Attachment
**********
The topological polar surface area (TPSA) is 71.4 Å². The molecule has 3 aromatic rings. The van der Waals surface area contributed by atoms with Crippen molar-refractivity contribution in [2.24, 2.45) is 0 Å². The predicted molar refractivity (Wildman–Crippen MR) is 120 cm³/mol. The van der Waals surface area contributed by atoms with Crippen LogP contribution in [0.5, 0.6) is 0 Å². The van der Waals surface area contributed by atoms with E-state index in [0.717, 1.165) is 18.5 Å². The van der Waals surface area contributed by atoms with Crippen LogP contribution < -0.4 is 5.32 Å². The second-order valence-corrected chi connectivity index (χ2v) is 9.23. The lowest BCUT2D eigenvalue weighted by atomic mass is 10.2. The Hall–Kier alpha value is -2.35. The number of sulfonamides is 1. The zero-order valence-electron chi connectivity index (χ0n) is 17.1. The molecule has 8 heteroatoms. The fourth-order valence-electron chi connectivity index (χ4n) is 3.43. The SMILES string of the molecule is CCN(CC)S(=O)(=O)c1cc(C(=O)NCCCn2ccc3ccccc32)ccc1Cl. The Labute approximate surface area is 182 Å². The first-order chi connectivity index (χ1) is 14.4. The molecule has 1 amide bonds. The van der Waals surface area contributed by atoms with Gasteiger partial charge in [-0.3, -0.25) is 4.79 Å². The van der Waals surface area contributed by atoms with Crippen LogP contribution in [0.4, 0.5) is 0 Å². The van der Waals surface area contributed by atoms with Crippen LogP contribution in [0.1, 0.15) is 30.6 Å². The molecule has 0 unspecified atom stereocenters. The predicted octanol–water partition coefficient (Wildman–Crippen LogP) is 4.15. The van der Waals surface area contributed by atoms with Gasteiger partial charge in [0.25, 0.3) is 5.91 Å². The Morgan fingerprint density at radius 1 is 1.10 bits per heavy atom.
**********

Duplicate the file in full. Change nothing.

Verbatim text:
The topological polar surface area (TPSA) is 71.4 Å². The molecule has 3 aromatic rings. The van der Waals surface area contributed by atoms with Crippen molar-refractivity contribution in [2.24, 2.45) is 0 Å². The predicted molar refractivity (Wildman–Crippen MR) is 120 cm³/mol. The van der Waals surface area contributed by atoms with Crippen LogP contribution in [0.5, 0.6) is 0 Å². The van der Waals surface area contributed by atoms with E-state index in [0.717, 1.165) is 18.5 Å². The van der Waals surface area contributed by atoms with Crippen LogP contribution < -0.4 is 5.32 Å². The second-order valence-corrected chi connectivity index (χ2v) is 9.23. The lowest BCUT2D eigenvalue weighted by atomic mass is 10.2. The Hall–Kier alpha value is -2.35. The number of sulfonamides is 1. The zero-order valence-electron chi connectivity index (χ0n) is 17.1. The molecule has 8 heteroatoms. The fourth-order valence-electron chi connectivity index (χ4n) is 3.43. The SMILES string of the molecule is CCN(CC)S(=O)(=O)c1cc(C(=O)NCCCn2ccc3ccccc32)ccc1Cl. The Labute approximate surface area is 182 Å². The first-order chi connectivity index (χ1) is 14.4. The molecule has 1 amide bonds. The van der Waals surface area contributed by atoms with Gasteiger partial charge in [-0.3, -0.25) is 4.79 Å². The van der Waals surface area contributed by atoms with Crippen LogP contribution in [0.4, 0.5) is 0 Å². The van der Waals surface area contributed by atoms with Crippen LogP contribution in [0.1, 0.15) is 30.6 Å². The molecule has 0 unspecified atom stereocenters. The predicted octanol–water partition coefficient (Wildman–Crippen LogP) is 4.15. The van der Waals surface area contributed by atoms with Gasteiger partial charge in [0.25, 0.3) is 5.91 Å². The Morgan fingerprint density at radius 1 is 1.10 bits per heavy atom.